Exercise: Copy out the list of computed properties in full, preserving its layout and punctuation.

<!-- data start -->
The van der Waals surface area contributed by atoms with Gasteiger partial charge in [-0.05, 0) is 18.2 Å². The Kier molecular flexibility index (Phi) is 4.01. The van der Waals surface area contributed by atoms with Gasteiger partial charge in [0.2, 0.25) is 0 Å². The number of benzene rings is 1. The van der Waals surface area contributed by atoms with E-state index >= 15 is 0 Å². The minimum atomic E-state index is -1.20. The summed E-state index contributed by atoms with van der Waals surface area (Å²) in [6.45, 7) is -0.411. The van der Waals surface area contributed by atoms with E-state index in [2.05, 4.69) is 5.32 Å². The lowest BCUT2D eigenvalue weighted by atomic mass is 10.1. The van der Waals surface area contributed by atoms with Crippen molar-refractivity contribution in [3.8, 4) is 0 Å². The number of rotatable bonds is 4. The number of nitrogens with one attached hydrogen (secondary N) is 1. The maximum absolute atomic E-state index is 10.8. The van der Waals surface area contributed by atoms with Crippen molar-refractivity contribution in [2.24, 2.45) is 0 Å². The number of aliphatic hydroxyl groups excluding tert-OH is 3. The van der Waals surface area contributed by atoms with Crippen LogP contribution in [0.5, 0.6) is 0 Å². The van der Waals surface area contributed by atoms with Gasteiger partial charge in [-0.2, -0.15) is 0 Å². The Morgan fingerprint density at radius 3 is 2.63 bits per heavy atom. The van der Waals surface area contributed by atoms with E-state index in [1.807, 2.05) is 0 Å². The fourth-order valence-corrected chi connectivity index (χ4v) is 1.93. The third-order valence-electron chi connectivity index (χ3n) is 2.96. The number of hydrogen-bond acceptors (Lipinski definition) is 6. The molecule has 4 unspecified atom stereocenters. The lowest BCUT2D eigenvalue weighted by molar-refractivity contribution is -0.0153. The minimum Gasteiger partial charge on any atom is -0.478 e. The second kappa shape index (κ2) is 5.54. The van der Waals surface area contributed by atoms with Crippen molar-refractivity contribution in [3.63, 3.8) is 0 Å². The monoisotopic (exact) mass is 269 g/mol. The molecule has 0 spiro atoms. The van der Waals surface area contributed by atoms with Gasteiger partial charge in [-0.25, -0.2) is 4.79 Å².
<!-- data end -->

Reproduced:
The van der Waals surface area contributed by atoms with Gasteiger partial charge in [-0.05, 0) is 18.2 Å². The Kier molecular flexibility index (Phi) is 4.01. The van der Waals surface area contributed by atoms with Gasteiger partial charge in [0.2, 0.25) is 0 Å². The number of benzene rings is 1. The van der Waals surface area contributed by atoms with E-state index >= 15 is 0 Å². The minimum atomic E-state index is -1.20. The summed E-state index contributed by atoms with van der Waals surface area (Å²) in [6.45, 7) is -0.411. The van der Waals surface area contributed by atoms with E-state index in [2.05, 4.69) is 5.32 Å². The lowest BCUT2D eigenvalue weighted by atomic mass is 10.1. The van der Waals surface area contributed by atoms with Crippen molar-refractivity contribution in [3.8, 4) is 0 Å². The number of rotatable bonds is 4. The number of nitrogens with one attached hydrogen (secondary N) is 1. The maximum absolute atomic E-state index is 10.8. The van der Waals surface area contributed by atoms with Crippen molar-refractivity contribution in [2.24, 2.45) is 0 Å². The number of aliphatic hydroxyl groups excluding tert-OH is 3. The van der Waals surface area contributed by atoms with Crippen LogP contribution in [0.5, 0.6) is 0 Å². The van der Waals surface area contributed by atoms with Gasteiger partial charge in [-0.2, -0.15) is 0 Å². The Morgan fingerprint density at radius 3 is 2.63 bits per heavy atom. The van der Waals surface area contributed by atoms with E-state index in [1.807, 2.05) is 0 Å². The fourth-order valence-corrected chi connectivity index (χ4v) is 1.93. The third-order valence-electron chi connectivity index (χ3n) is 2.96. The number of hydrogen-bond acceptors (Lipinski definition) is 6. The molecule has 4 unspecified atom stereocenters. The lowest BCUT2D eigenvalue weighted by molar-refractivity contribution is -0.0153. The minimum Gasteiger partial charge on any atom is -0.478 e. The second kappa shape index (κ2) is 5.54. The van der Waals surface area contributed by atoms with Crippen molar-refractivity contribution in [3.63, 3.8) is 0 Å². The monoisotopic (exact) mass is 269 g/mol. The molecule has 0 spiro atoms. The van der Waals surface area contributed by atoms with Gasteiger partial charge in [-0.25, -0.2) is 4.79 Å².